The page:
Survey points to a flow-on effect

Kate MatthewsCountryman

Suspending live cattle exports to Indonesia will flow through the Australian beef and cattle industry according to Meat and Livestock Australia (MLA).

In its latest weekly meat and livestock report, it said WA and Northern Territory pastoralists with no other outlet for cattle would be hardest hit.

While the domestic market did not see much change last week, a surge of cattle in the short term is unlikely, according to the producer body.

Cattle destined for Indonesia, light weight Bos Indicus 350kg or less, would require long periods of feed to reach Australian and export slaughter weight.

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The outlook for cattle prices is grim with sluggish demand from Japan and the US and a near-record high Australian dollar.

If the trade suspension isn’t resolved, heavier cattle will hit the slaughter market within six to 18 months and impact on local sales.

Without live exports, prices will fall 4 to 18 per cent, according to the Centre for International Economics.

Figures released in March found live weight prices would fall 7.8c/kg for grass-fed cattle, 12c/kg for lambs and 14.6c/kg for older sheep.

The projections were included in a 78-page analysis on live export contributions to the red meat industry and regional communities.

Without live exports, the report said an additional 520,000 cattle would need to be processed and would cost $80 million to transport — or 40 to 45c/kg.

Pastoralists and Graziers Association spokesman Sheldon Mumby said WA processors would have to deal with 240,000 head of Bos Indicus cattle from the fallout of suspending trade to Indonesia.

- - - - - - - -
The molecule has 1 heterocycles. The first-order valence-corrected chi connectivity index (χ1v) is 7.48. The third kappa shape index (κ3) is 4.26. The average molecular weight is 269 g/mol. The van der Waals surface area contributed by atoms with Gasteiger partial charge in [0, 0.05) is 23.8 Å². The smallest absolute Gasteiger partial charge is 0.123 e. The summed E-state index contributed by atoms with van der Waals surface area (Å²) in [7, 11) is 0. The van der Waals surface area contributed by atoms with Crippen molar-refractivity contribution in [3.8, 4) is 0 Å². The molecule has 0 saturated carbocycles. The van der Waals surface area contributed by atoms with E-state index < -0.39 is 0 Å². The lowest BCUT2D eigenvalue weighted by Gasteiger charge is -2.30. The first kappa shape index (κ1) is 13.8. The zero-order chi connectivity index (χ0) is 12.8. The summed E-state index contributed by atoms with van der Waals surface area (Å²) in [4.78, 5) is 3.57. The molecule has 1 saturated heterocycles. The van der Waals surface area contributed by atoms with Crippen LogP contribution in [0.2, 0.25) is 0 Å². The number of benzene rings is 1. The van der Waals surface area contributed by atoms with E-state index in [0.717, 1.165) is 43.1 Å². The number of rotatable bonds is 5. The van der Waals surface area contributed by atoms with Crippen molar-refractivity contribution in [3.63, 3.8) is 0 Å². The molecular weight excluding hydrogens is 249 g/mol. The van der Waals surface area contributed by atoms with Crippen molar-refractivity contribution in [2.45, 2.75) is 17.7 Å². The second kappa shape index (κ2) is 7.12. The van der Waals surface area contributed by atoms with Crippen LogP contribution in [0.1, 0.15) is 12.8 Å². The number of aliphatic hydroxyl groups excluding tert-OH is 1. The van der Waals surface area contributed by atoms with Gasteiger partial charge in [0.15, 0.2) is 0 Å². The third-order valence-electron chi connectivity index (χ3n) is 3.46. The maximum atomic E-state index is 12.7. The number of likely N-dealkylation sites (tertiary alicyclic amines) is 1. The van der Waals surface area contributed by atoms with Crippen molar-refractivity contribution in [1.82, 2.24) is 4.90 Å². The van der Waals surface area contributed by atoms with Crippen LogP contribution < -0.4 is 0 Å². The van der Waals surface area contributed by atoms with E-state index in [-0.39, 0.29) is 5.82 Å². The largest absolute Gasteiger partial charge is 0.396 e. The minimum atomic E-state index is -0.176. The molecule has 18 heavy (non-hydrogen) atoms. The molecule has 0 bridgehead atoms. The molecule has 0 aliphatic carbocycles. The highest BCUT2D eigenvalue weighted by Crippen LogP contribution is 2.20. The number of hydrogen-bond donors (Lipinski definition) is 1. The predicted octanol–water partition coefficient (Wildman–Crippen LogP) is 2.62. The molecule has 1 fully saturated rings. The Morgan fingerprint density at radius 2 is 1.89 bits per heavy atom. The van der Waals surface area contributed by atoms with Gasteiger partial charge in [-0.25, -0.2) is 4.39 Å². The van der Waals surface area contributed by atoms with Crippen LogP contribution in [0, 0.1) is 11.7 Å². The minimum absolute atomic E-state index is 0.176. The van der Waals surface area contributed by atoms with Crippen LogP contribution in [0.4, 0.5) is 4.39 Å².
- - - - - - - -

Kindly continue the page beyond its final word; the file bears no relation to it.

“Processors don’t have this capacity,” Mr Mumby said.

“They will say they can take pastoral cattle but their biggest problem will be getting staff.

“Such an influx will not only bring down cattle prices for northern producers but also reduce prices for South West producers.”

“We also have the State’s biggest abattoir, Harvey Beef, not putting up its hand, saying it has capacity and can process these animals — that shows it has grave concerns.”

Last week, Western Meat Packers and V&V Walsh said they would be happy to process pastoral cattle with the latter saying if live exports were phased out, it would be confident to invest in expanding its infrastructure.

Geraldton Meat Exports (GME) has lobbied the State Government for 18 months for funding assistance to expand into cattle to supply China with frozen lean meat.

GME general manager Paul Jones said the expansion would cost $8–$9 million with capacity to process 200 cattle a day from May to September.

“The Chinese market is after lean meat and the pastoral cattle suit that market, ” Mr Jones said.

Not all processors will take pastoral cattle.

Gingin Meat Works general manager Adam Hill said pastoral cattle were not suited to its market.

A report in 2006 by Hassall and Associates, found total closure of live exports would cost $620 million in the first year and $550 million each year after.

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